• The technology-focused Nasdaq on Thursday marked its longest stretch of closes in negative territory since November of 2016, according to FactSet data. The Nasdaq Composite Index which had been trading in the green for most of Thursday's session, finished off 0.1% at 7,210, notching its fourth straight decline. That represents the index's longest skid since the nine-session period ended Nov. 4, 2016, just before President Donald Trump was elected.
  • Stephen Schwarzman has a simple mission for Blackstone, the world's biggest listed private-equity group: double assets under management. For a group that already has $434 billion up from less than $100 billion a decade ago, that sounds ambitious, but Blackstone isn't alone. The biggest private-equity firms are in a fund-raising frenzy, fed by insurers' and pension funds' hunt for yield and a conviction that private markets will produce better returns than highly liquid and...
  • By Sara Sjolin, MarketWatch, Anneken Tappe. The U.S. dollar slipped against many of its rivals on Thursday, most notably the Japanese yen, shrugging off a 45- year low for first time U.S. jobless claims. Treasury yields, which often influence currency moves, also fell on Thursday afternoon, a day rising yields coincided with the dollar firming.
  • Three locations are currently operating that combine Outback and Carrabba's menu items for takeout. No need to sit down at an Outback Steakhouse to enjoy a ribeye and a Bloomin' Onion anymore. Bloomin' Brands Inc. (BLMN.NaE), whose restaurant chains include Outback Steakhouse and Carrabba's Italian Grill, has opened three Express locations in Florida that combine elements of both the Outback and Carrabba's menu.
  • If Barclays (BCS.NaE) has the money now for bigger shareholder payouts, why isn't it making them? The answer shows the risks for investors. The U.K.-based bank has been under pressure from investors to return more capital after cutting its dividend in half in 2016. The paltry payout remained the same in 2017, the bank announced Thursday, though Chief Executive Jes Staley said it would restore its dividend at the end of 2018. In other words, be patient.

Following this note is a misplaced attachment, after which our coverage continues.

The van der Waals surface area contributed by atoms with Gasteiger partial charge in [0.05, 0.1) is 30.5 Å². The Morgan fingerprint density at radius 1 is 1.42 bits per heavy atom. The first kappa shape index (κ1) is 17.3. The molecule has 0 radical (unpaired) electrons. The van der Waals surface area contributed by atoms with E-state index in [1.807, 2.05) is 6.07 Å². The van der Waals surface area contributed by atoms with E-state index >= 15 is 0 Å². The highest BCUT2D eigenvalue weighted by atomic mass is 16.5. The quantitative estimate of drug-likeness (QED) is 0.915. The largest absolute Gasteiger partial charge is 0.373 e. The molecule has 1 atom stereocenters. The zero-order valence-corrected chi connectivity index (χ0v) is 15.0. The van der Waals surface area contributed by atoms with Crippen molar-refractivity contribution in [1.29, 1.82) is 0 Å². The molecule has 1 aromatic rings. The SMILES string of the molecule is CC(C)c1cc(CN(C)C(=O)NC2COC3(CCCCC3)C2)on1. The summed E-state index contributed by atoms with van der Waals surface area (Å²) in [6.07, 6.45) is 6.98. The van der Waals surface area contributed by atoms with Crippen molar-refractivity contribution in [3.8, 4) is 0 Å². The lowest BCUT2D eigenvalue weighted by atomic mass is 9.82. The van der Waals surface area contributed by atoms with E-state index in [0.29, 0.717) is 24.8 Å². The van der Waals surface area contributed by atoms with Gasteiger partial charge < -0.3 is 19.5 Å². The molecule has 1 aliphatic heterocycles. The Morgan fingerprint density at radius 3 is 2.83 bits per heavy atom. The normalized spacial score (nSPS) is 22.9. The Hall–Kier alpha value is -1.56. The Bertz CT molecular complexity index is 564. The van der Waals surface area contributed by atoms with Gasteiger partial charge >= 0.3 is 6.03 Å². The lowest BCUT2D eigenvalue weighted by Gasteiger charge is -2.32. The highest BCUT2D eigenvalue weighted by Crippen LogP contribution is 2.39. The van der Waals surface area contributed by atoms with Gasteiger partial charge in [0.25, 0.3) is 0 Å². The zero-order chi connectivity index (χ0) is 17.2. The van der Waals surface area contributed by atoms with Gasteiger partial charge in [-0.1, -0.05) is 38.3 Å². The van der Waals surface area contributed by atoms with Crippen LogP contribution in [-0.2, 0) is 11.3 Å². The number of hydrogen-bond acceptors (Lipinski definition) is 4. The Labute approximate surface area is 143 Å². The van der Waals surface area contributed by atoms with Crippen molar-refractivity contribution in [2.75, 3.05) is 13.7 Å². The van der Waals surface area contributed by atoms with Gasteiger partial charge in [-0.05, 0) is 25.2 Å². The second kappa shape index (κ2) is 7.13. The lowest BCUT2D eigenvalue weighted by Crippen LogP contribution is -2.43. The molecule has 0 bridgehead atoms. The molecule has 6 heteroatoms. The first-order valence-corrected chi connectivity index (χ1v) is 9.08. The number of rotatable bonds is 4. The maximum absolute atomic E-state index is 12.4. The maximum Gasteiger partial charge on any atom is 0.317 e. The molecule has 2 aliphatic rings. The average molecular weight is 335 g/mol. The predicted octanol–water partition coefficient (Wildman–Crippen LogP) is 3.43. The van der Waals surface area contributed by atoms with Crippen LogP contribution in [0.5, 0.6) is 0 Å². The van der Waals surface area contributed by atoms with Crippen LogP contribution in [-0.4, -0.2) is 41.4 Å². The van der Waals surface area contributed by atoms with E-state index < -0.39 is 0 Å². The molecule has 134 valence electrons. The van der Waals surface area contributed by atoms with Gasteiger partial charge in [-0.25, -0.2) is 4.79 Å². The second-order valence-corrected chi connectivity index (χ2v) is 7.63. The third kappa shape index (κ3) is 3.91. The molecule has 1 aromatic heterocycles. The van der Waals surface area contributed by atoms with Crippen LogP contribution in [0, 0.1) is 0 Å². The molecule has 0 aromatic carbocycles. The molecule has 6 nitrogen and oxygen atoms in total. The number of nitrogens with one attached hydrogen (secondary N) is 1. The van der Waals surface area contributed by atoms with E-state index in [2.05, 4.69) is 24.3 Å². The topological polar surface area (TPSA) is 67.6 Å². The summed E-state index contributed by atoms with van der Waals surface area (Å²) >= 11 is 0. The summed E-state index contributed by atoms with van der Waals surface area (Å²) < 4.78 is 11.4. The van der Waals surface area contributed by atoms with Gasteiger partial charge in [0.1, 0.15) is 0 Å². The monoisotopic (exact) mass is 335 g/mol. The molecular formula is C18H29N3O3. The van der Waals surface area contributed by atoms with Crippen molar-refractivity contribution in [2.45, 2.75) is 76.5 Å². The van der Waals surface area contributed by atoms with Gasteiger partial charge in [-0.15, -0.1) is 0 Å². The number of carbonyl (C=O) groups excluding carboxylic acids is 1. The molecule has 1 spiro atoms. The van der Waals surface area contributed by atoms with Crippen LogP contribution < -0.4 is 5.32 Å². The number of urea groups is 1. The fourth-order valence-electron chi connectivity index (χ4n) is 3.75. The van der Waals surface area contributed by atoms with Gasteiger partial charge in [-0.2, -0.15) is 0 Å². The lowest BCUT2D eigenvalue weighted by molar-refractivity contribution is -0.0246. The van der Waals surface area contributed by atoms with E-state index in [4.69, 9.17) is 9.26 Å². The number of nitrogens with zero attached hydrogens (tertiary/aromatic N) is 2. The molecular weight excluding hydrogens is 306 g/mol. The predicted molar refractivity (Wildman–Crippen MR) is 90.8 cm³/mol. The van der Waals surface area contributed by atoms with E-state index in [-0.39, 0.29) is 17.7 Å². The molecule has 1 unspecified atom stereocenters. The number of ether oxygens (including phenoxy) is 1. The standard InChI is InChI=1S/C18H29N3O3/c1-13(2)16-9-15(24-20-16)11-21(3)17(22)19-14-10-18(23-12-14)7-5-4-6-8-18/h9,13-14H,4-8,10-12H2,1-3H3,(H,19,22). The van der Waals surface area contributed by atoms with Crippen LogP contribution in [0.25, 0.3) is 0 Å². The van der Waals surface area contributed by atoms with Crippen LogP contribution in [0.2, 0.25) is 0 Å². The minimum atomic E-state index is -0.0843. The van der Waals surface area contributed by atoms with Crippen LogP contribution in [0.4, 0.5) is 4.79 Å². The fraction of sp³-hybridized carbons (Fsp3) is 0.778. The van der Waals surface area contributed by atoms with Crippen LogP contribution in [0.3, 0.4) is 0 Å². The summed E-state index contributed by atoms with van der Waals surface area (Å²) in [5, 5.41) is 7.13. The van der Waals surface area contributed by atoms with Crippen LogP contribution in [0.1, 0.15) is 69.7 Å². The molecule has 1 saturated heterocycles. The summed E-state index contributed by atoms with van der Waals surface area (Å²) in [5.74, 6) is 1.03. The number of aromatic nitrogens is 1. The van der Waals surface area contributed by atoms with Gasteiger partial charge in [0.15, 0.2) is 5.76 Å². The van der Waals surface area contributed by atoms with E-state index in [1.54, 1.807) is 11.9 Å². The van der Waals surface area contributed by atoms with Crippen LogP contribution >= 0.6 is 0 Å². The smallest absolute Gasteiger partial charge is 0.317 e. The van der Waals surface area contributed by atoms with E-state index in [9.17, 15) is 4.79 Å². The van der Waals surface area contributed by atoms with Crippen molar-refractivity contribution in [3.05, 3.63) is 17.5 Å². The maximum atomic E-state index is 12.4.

• Short-term hiccup not enough to derail bullish euro case: analysts. Economic data this week made for a hiccup in Europe's growth story, but that might not be enough to change long-term expectations for continued dollar weakness against the euro. Coming into 2018, many foreign exchange strategists presented their case for currencies as follows: the growing eurozone economy would continue to play catch-up with the U.S., while the European Central Bank would slowly move toward...
  • CryptoWatch Today: Robinhood launches free crypto exchange. Cryptocurrency prices plummeted Thursday, marking a second day of losses that has pushed the value of many major cryptocurrencies down by as much as 10%. The No. 1 digital currency, bitcoin below a psychological level at $10,000, and at one point had lost $2,000 from Wednesday's peak.
  • Oil futures erased a small decline to turn higher Thursday after government data showed an unexpected drop in U.S. crude inventories. The Energy Information Administration said crude stocks fell by 1.6 million barrels. A survey of analysts by The Wall Street Journal had produced an average estimate for a 1.9 million barrel rise.
  • Oil futures settled higher Thursday, jumping after an unexpected fall in U.S. crude inventories. West Texas Intermediate crude for April delivery on the New York Mercantile Exchange rose $1.09, or 1.8%, to settle at $62.77 a barrel. Oil turned higher after the Energy Information Administration said crude stocks fell by more than 1.6 million barrels last week, compared with expectations for a rise in inventories.
  • By William Watts and Sara Sjolin, MarketWatch. Dollar's retreat also provides support. Oil futures turned higher Thursday after government data showed an unexpected drop in crude inventories last week.
  • Investors have been feverishly pushing up Wayfair Inc.' s stock despite the company's growing losses, worsening free cash flow and surging marketing spending. That run may finally be coming to an end. On Thursday, the company reported fourth-quarter earnings that sent the stock tumbling more than 20%.